And having contempt is a sin. I can love you as a child of God, and not despise you, and still recognize and respond to your sin. That is the faithful response to sin. If you espouse hate—I will not stand by idly and say that is alright—I will confront you again and again, and do everything in my power to prevent your sin from harming others… but I will not imagine that I understand why you hate. And I will not demonize you for your sin. Because you still have value and are still a child of God.

And because you know what, I’ve got plenty of sins of my own. Take the plank out of my own eye before I try to take the splinter out of yours. Today’s gospel is an invitation to honest self-reflection. It is the words of the tax collector that haunt us, words that turn into the Jesus prayer over the centuries: “Jesus, Son of God, have mercy on me, a sinner.” That prayer, and variations on it, tell us to whom we are praying (Jesus), what we need (mercy) and who we are (a sinner). It’s simple and memorable. Use it as a mantra to follow Jesus’ invitation into self-reflection this week. And because I know that we remember things better when it goes with a song, we are going to sing a version of this written by Isaac Everett, who used to do the music at our evening services, to get it into our heads so that later this week, this melody will come back to you and you’ll remember: I’m a sinner. Have mercy.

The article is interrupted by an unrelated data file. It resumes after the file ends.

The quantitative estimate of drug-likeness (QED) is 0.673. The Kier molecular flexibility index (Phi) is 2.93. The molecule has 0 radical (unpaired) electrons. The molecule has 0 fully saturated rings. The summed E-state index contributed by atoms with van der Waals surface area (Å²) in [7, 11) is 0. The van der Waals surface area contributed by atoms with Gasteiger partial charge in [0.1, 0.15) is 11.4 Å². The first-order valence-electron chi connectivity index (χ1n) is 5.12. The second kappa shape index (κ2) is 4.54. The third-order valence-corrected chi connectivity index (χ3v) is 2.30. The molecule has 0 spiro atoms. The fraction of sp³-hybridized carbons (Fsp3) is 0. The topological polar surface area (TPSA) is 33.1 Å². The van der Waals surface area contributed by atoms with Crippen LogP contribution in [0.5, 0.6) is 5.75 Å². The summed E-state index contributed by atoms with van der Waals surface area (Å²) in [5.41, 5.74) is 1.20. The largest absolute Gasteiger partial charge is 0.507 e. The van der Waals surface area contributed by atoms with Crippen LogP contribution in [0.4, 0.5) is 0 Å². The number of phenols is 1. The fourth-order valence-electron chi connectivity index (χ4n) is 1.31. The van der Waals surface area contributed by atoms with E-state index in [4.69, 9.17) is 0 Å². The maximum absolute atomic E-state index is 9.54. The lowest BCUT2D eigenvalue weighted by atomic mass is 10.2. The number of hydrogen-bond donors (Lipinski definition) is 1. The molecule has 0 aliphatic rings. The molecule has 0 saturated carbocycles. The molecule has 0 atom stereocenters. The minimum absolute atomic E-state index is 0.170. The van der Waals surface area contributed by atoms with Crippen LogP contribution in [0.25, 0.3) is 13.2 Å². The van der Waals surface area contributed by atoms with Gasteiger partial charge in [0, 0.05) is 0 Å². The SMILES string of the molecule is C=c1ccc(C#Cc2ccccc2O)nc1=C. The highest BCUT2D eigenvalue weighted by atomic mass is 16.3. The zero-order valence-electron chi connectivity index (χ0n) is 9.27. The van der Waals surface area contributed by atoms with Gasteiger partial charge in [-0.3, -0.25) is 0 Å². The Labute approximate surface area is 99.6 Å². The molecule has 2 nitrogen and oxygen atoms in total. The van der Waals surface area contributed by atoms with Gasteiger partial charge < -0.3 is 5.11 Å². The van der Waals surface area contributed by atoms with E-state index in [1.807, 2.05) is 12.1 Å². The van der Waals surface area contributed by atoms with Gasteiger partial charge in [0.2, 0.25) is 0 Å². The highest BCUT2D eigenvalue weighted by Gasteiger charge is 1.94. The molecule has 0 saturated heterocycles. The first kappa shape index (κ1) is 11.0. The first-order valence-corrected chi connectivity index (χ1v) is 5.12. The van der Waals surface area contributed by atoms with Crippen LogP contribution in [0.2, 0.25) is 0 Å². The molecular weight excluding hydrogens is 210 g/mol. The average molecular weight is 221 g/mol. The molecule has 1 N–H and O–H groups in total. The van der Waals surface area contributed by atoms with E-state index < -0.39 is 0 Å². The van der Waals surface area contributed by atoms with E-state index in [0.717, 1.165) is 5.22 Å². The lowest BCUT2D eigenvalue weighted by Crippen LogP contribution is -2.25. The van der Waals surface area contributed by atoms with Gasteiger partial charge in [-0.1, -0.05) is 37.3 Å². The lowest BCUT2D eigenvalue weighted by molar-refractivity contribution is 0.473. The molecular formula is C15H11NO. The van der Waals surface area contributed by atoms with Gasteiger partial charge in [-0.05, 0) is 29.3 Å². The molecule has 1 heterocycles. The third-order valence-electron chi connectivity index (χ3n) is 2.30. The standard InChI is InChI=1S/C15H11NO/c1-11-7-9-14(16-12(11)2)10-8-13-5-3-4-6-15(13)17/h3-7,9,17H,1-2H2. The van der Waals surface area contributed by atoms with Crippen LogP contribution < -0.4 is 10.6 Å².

Jesus Christ, Son of God, have mercy on me, have mercy on me, a sinner.

Sunday, October 16, 2016

Don't lose heart

So are we really having a parable today about an important man who “who neither feared God nor had respect for people” pitted in conflict against an older woman who is persistently “bothering” him? Thanks, God….